Our 3rd floor apartment is at 11,057ft elevation, by my GPS. This is over 2 miles high. The air is most definitely thinner here. Before we arrived, we were advised to hydrate as much as possible, and to take altitude sickness pills, both of which we did. The result was a relatively easy adjustment to the thin air, with relatively little discomfort. Hna Johnson has made the easier adjustment than I, though we suspect her first few days of growly stomach was a result of altitude, rather than any food, as we both ate the same.
It is much easier to get "winded". This is not noticeable so much when we are walking on the level, but there is not much of that in Cusco. Walking uphill back from the church, or carrying groceries up a couple stories of stairs from the store to our apartment, its very quickly noticeable that there's not as much oxygen to inhale. When we return in a year, we'll have really great lungs.
The only thing that is still unusual about the altitude is that: as long as I'm active and doing anything - walking, talking, I am fine. When I am absolutely still, as in reading or trying to grab a little rest, after about a minute, I will be short of breath, and have to take a couple big breaths to compensate. The first night, I was a little scared, as I thought I would go to sleep and not wake up, but I'm actually sleeping very well. I guess that my normal breathing at Utah elevation just isn't adequate at this high elevation. I have talked to several missionaries, seniors as well as youngsters, who experience the same sensation, and they say it doesn't really go away. During sleep, I'm just fine, I guess my body needs less oxygen in that state. Hna Johnson is not affected by this - she is just fine, which is probably exemplary of her good health - and she can really walk too. Each day we walk 2 - 4 miles and the exercise is really doing us good.
There are two seasons in Cusco: rainy/cool and not-so-rainy/even cooler. Right now we are on the last months of the rainy/cool season, which will go til about March. The days are nice, in the low 60's, and the nights cool off into the 40's. The days are partly cloudy, with the chance of rain about 40 percent. We have had some really heavy rains at night, but the days are usually good, we've never been caught in a downpour, though we have gotten rained on a couple of times, and Hna J usually has her umbrella with us just in case. It's never really hot, except when you're in the direct sun, and then it can feel quite hot. We're so high that there is little ozone to block the UV rays, and its easy to get a sunburn, as we have seen on several of the elders who neglect sunblock. When you see my hat in the photos, it's not a fashion accessory, it really serves to keep the sun off my face. As an example, we went to church in a little branch in Pitumarca last Sunday (more about that adventure later), and the Priesthood Meeting was held outdoors, in the direct sun. The Peruvians are dark-skinned and they can take it, but without my hat, I would have been lobstered. Hna Johnson was helping in the Primary, which was indoors in a cement room, and while I was getting toasted, she was cold, just 30 feet away. There is no such thing as central heat or A/C anywhere in the country.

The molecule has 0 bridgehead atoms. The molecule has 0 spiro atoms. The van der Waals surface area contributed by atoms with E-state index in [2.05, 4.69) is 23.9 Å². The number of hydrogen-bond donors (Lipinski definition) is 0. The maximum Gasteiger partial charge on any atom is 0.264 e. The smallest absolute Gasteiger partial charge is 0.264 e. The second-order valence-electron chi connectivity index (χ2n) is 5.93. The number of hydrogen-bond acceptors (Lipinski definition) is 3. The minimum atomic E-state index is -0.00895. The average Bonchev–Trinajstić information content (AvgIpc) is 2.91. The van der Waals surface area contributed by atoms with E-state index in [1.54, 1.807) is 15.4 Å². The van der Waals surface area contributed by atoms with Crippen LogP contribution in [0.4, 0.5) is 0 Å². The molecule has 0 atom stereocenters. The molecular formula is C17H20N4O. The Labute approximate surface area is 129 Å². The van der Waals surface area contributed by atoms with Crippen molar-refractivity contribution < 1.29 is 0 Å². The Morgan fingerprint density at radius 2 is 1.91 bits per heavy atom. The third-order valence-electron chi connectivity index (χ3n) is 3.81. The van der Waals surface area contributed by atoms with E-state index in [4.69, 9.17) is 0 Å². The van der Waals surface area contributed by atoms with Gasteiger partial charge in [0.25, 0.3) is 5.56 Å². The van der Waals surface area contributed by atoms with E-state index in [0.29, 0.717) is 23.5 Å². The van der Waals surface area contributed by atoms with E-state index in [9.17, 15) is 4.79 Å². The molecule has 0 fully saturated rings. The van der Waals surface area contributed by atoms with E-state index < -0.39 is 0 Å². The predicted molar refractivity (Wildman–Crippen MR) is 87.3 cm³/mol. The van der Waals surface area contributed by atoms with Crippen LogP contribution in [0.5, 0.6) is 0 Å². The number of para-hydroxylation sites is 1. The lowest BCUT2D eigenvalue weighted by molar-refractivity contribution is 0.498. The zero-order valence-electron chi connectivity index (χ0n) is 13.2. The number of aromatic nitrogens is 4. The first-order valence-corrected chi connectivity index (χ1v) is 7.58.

We knew about the weather before we came, but being here and actually experiencing it is something else altogether. It's all part of the adventure.